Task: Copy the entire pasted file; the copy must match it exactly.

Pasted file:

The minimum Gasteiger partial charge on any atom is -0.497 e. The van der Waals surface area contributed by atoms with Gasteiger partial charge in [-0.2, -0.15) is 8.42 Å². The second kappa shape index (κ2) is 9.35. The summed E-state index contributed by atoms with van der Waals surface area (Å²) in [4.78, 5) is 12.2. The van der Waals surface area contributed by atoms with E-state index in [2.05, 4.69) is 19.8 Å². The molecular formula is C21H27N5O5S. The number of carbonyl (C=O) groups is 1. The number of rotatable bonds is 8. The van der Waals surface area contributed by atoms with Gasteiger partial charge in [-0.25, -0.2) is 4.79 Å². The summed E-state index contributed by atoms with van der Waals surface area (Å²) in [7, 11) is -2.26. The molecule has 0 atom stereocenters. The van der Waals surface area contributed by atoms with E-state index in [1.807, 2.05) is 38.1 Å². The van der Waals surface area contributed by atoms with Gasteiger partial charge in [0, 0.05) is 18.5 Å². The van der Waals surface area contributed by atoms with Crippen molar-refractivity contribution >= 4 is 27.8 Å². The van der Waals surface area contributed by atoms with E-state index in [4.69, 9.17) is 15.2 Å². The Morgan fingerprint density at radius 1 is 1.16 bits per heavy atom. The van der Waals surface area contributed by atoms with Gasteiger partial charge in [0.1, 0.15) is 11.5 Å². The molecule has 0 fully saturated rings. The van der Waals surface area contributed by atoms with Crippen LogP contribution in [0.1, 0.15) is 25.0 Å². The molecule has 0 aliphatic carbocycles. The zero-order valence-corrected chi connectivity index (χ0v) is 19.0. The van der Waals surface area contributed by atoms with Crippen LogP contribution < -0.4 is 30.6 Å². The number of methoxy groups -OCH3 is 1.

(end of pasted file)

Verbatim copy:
The minimum Gasteiger partial charge on any atom is -0.497 e. The van der Waals surface area contributed by atoms with Gasteiger partial charge in [-0.2, -0.15) is 8.42 Å². The second kappa shape index (κ2) is 9.35. The summed E-state index contributed by atoms with van der Waals surface area (Å²) in [4.78, 5) is 12.2. The van der Waals surface area contributed by atoms with E-state index in [2.05, 4.69) is 19.8 Å². The molecular formula is C21H27N5O5S. The number of carbonyl (C=O) groups is 1. The number of rotatable bonds is 8. The van der Waals surface area contributed by atoms with Gasteiger partial charge in [-0.25, -0.2) is 4.79 Å². The summed E-state index contributed by atoms with van der Waals surface area (Å²) in [7, 11) is -2.26. The molecule has 0 atom stereocenters. The van der Waals surface area contributed by atoms with E-state index in [1.807, 2.05) is 38.1 Å². The van der Waals surface area contributed by atoms with Gasteiger partial charge in [0, 0.05) is 18.5 Å². The van der Waals surface area contributed by atoms with Crippen molar-refractivity contribution >= 4 is 27.8 Å². The van der Waals surface area contributed by atoms with E-state index in [4.69, 9.17) is 15.2 Å². The Morgan fingerprint density at radius 1 is 1.16 bits per heavy atom. The van der Waals surface area contributed by atoms with Gasteiger partial charge in [0.1, 0.15) is 11.5 Å². The molecule has 0 fully saturated rings. The van der Waals surface area contributed by atoms with Crippen LogP contribution in [0.1, 0.15) is 25.0 Å². The molecule has 0 aliphatic carbocycles. The zero-order valence-corrected chi connectivity index (χ0v) is 19.0. The van der Waals surface area contributed by atoms with Crippen LogP contribution < -0.4 is 30.6 Å². The number of methoxy groups -OCH3 is 1.